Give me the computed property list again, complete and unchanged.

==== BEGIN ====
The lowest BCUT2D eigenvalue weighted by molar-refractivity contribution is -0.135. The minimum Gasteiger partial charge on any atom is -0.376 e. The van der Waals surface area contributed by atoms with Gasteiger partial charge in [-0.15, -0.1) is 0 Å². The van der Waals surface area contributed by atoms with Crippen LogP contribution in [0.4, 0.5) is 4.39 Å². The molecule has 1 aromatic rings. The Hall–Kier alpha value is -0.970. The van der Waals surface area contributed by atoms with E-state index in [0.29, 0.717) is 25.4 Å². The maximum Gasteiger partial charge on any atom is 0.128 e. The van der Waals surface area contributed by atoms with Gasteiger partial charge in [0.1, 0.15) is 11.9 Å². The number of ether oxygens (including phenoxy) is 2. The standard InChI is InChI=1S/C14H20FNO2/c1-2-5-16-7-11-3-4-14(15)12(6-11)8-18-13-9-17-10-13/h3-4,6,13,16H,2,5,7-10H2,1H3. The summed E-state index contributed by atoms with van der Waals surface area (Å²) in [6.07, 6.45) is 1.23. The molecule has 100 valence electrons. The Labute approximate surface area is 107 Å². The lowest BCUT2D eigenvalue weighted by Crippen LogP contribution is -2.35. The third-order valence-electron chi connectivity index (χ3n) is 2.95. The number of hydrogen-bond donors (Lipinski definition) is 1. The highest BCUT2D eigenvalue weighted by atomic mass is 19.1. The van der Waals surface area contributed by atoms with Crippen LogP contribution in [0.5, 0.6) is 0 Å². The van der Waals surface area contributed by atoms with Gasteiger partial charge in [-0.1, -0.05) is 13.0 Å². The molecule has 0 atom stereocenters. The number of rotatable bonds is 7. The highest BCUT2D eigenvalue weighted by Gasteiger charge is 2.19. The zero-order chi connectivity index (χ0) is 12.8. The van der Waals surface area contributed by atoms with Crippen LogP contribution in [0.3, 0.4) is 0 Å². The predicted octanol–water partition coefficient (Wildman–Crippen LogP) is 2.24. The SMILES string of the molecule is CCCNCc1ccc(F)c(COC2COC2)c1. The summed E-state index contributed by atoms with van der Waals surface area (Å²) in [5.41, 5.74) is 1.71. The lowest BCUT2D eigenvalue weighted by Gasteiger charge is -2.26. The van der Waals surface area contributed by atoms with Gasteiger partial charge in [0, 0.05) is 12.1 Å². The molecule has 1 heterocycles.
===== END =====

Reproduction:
The lowest BCUT2D eigenvalue weighted by molar-refractivity contribution is -0.135. The minimum Gasteiger partial charge on any atom is -0.376 e. The van der Waals surface area contributed by atoms with Gasteiger partial charge in [-0.15, -0.1) is 0 Å². The van der Waals surface area contributed by atoms with Crippen LogP contribution in [0.4, 0.5) is 4.39 Å². The molecule has 1 aromatic rings. The Hall–Kier alpha value is -0.970. The van der Waals surface area contributed by atoms with E-state index in [0.29, 0.717) is 25.4 Å². The maximum Gasteiger partial charge on any atom is 0.128 e. The van der Waals surface area contributed by atoms with Gasteiger partial charge in [0.1, 0.15) is 11.9 Å². The number of ether oxygens (including phenoxy) is 2. The standard InChI is InChI=1S/C14H20FNO2/c1-2-5-16-7-11-3-4-14(15)12(6-11)8-18-13-9-17-10-13/h3-4,6,13,16H,2,5,7-10H2,1H3. The summed E-state index contributed by atoms with van der Waals surface area (Å²) in [6.07, 6.45) is 1.23. The molecule has 100 valence electrons. The Labute approximate surface area is 107 Å². The lowest BCUT2D eigenvalue weighted by Crippen LogP contribution is -2.35. The third-order valence-electron chi connectivity index (χ3n) is 2.95. The number of hydrogen-bond donors (Lipinski definition) is 1. The highest BCUT2D eigenvalue weighted by atomic mass is 19.1. The van der Waals surface area contributed by atoms with Crippen LogP contribution in [0.5, 0.6) is 0 Å². The van der Waals surface area contributed by atoms with Gasteiger partial charge in [-0.1, -0.05) is 13.0 Å². The molecule has 0 atom stereocenters. The number of rotatable bonds is 7. The highest BCUT2D eigenvalue weighted by Gasteiger charge is 2.19. The zero-order chi connectivity index (χ0) is 12.8. The van der Waals surface area contributed by atoms with Crippen LogP contribution in [0.3, 0.4) is 0 Å². The predicted octanol–water partition coefficient (Wildman–Crippen LogP) is 2.24. The SMILES string of the molecule is CCCNCc1ccc(F)c(COC2COC2)c1. The summed E-state index contributed by atoms with van der Waals surface area (Å²) in [5.41, 5.74) is 1.71. The lowest BCUT2D eigenvalue weighted by Gasteiger charge is -2.26. The van der Waals surface area contributed by atoms with Gasteiger partial charge in [0, 0.05) is 12.1 Å². The molecule has 1 heterocycles.